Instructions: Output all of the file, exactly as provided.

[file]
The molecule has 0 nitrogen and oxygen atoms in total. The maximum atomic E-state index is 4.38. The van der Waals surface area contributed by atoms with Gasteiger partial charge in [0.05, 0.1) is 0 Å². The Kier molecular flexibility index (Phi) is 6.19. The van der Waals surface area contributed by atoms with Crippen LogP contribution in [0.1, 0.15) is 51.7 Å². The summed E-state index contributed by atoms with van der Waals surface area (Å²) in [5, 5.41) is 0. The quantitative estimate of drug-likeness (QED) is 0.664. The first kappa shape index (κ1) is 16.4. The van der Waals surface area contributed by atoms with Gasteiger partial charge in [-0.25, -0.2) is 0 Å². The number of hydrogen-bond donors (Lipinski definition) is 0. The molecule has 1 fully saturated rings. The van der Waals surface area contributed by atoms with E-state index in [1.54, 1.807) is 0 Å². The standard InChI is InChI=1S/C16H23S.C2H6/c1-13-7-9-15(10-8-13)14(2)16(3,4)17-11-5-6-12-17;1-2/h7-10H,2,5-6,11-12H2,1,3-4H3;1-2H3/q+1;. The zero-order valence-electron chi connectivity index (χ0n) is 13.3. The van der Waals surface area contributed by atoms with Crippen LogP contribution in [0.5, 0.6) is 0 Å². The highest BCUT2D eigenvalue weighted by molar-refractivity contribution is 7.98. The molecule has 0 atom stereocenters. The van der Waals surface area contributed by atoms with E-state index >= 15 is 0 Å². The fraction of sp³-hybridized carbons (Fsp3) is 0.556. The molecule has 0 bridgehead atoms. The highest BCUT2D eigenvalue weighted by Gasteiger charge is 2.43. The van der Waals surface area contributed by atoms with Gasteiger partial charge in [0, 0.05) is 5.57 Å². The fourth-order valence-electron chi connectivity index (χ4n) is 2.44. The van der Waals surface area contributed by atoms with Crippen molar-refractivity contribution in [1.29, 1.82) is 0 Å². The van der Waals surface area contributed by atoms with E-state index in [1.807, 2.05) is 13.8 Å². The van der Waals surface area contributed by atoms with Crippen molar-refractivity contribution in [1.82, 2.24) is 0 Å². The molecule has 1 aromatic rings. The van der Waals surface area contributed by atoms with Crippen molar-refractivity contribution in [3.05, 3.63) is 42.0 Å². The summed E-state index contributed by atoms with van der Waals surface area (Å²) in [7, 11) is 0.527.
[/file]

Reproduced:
The molecule has 0 nitrogen and oxygen atoms in total. The maximum atomic E-state index is 4.38. The van der Waals surface area contributed by atoms with Gasteiger partial charge in [0.05, 0.1) is 0 Å². The Kier molecular flexibility index (Phi) is 6.19. The van der Waals surface area contributed by atoms with Crippen LogP contribution in [0.1, 0.15) is 51.7 Å². The summed E-state index contributed by atoms with van der Waals surface area (Å²) in [5, 5.41) is 0. The quantitative estimate of drug-likeness (QED) is 0.664. The first kappa shape index (κ1) is 16.4. The van der Waals surface area contributed by atoms with Gasteiger partial charge in [-0.25, -0.2) is 0 Å². The number of hydrogen-bond donors (Lipinski definition) is 0. The molecule has 1 fully saturated rings. The van der Waals surface area contributed by atoms with E-state index in [1.54, 1.807) is 0 Å². The standard InChI is InChI=1S/C16H23S.C2H6/c1-13-7-9-15(10-8-13)14(2)16(3,4)17-11-5-6-12-17;1-2/h7-10H,2,5-6,11-12H2,1,3-4H3;1-2H3/q+1;. The zero-order valence-electron chi connectivity index (χ0n) is 13.3. The van der Waals surface area contributed by atoms with Crippen LogP contribution in [0.5, 0.6) is 0 Å². The highest BCUT2D eigenvalue weighted by molar-refractivity contribution is 7.98. The molecule has 0 atom stereocenters. The van der Waals surface area contributed by atoms with E-state index >= 15 is 0 Å². The fraction of sp³-hybridized carbons (Fsp3) is 0.556. The molecule has 0 bridgehead atoms. The highest BCUT2D eigenvalue weighted by Gasteiger charge is 2.43. The van der Waals surface area contributed by atoms with Gasteiger partial charge in [0, 0.05) is 5.57 Å². The fourth-order valence-electron chi connectivity index (χ4n) is 2.44. The van der Waals surface area contributed by atoms with Crippen molar-refractivity contribution in [1.29, 1.82) is 0 Å². The van der Waals surface area contributed by atoms with E-state index in [1.807, 2.05) is 13.8 Å². The van der Waals surface area contributed by atoms with Crippen molar-refractivity contribution in [1.82, 2.24) is 0 Å². The molecule has 1 aromatic rings. The van der Waals surface area contributed by atoms with Crippen molar-refractivity contribution in [3.05, 3.63) is 42.0 Å². The summed E-state index contributed by atoms with van der Waals surface area (Å²) in [7, 11) is 0.527.